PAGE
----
Slipcover Flange Hem Tutorial
Give your DIY slipcover a professional hem finish with this pretty flange detail. It’s easy to make and no welt cord is needed.
I recently copied a commercially made sofa slipcover. It was hemmed with a sweet little flange hem. I love the look — it’s a subtle tailored detail that gave the cover a pretty and polished finish.
This type of hem treatment is for a slipcover that doesn’t have a skirt. It can be used in place of a rolled hem or a welt cord hem. Use self-fabric or a contrast color or pattern.
If you are making a slipcover that is trimmed with topstitch instead of welt cord, this 1/4 inch wide flange hem will look fantastic. And, it’s very easy to make!
Here’s the step-by-step tutorial:
Step 1: Cut Flange Strips
Unlike bias strips for welt cord, flange strips can be cut across the fabric width (on the cross grain).
First, measure around your slipcover hem to determine the total flange length. Then, cut as many 2 inch wide strips as you need.
Snip-off ends at a 45 degree angle. This will help reduce bulk when you join the strips together.
Step 2: Join Strips
Stitch strips together with a 1/4 inch seam. Press seams open.
I use the iron instead of finger pressing to make sure the seam stays flat and smooth.
Step 3: Fold and Press
Fold the strip width exactly in half and press. Make sure raw edges meet.
This is what your continuous flange strip will look like.
Step 4: Stitch Strip to Slipcover
Place the flange strip on the right side of your slipcover. Start at the center back. Leave about a 4 inch tail for joining with the other end.
Line up the raw edges with the slipcover hem edge. Stitch together with a 3/4 inch seam.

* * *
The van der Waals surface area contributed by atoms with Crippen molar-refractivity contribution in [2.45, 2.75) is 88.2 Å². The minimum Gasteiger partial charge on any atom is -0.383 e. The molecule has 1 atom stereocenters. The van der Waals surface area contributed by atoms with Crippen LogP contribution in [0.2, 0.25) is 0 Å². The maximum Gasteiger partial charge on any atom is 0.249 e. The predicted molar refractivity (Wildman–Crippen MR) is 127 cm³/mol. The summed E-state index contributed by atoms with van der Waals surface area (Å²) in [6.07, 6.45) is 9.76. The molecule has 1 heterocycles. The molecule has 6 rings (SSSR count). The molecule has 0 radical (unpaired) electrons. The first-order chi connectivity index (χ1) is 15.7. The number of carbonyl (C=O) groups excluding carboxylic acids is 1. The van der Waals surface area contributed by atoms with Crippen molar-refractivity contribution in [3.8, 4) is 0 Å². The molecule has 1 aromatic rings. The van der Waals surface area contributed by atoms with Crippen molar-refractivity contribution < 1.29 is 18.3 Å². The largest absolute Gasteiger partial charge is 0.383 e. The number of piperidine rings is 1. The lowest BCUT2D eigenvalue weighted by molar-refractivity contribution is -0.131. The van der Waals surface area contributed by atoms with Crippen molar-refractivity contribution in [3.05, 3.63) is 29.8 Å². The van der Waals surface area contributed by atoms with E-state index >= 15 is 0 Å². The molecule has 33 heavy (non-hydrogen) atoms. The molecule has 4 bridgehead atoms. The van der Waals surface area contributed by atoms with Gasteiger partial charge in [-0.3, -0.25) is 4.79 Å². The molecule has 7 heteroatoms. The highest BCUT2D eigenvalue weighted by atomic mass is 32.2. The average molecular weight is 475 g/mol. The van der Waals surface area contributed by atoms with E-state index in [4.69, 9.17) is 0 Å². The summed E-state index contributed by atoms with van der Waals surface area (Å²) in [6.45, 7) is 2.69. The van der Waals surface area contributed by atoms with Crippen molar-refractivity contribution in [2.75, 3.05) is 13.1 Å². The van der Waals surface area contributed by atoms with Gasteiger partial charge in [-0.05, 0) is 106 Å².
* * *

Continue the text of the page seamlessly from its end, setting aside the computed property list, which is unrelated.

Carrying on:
Here is what the flange strip looks like stitched to the slipcover. You can see the 1/4 inch flange section above the 3/4 inch seam allowance.
Step 5: Overlock Edge
Finish the seam raw edges with an overlock stitch or zig-zag. This will keep the edges from fraying.
Step 6: Turn Back and Topstitch
Now, turn the seam allowance to the reverse side of the slipcover. The 1/4 inch wide flange will show on the right side just below the seam line.
Topstitch 1/4 inch through all thicknesses from the seam line. This will keep the seam allowance from popping out and drooping down.
Since this was a slipcover copy, I don’t have photos of the new slipcover on the sofa. But I can tell you the flange hem has a comfortably snug fit and exposes the sofa legs. The look is clean and contemporary.
Remember, if you want to create this type of hem be sure to add 3/4 seam allowance to your desired finished hemline on your slipcover. You will need that seam allowance to attach the flange strip.
As always, thanks for reading. And, have fun making your flange hem! — Karen
Love this!! Thank you for sharing it, as always.
You’re welcome, Julie!
I used a flange to finish my slipcover on a pottery barn cameron sofa and I love it. It looks so clean and modern.
Kathy — I bet it looks terrific on that sofa model!
OMG… I just love your work. Never in a million years could I ever be that talented and do things like this. There is nothing nicer than professionally made lined drapes of all types and covering older furniture. Lucky you. I have NO patience. Please, keep me on your site because I enjoy looking at wonderful projects like this. Thank you so much. You have the patience of an angel.
Thank you for following, Debbie! So happy you enjoy my posts.
Can we buy this fabric for you for our own use? Please….
Rita, I sell the cotton-poly canvas only to my slipcover customers.
The tailored look of this flange hem is perfect! It’s fantastic that you were able to look at the commercial slipcover and recreate the look for the slipcover copy! Beautiful work Karen!
Thank you, Cindy! It’s the little extra details that make a slipcover truly custom.
Your work is like no other; the extraordinary detail work & precision is unmatched, Karen! Thank you for continued posts and tips.
Thank you so much, Pam! I’m happy you’re following my blog and enjoying the content.
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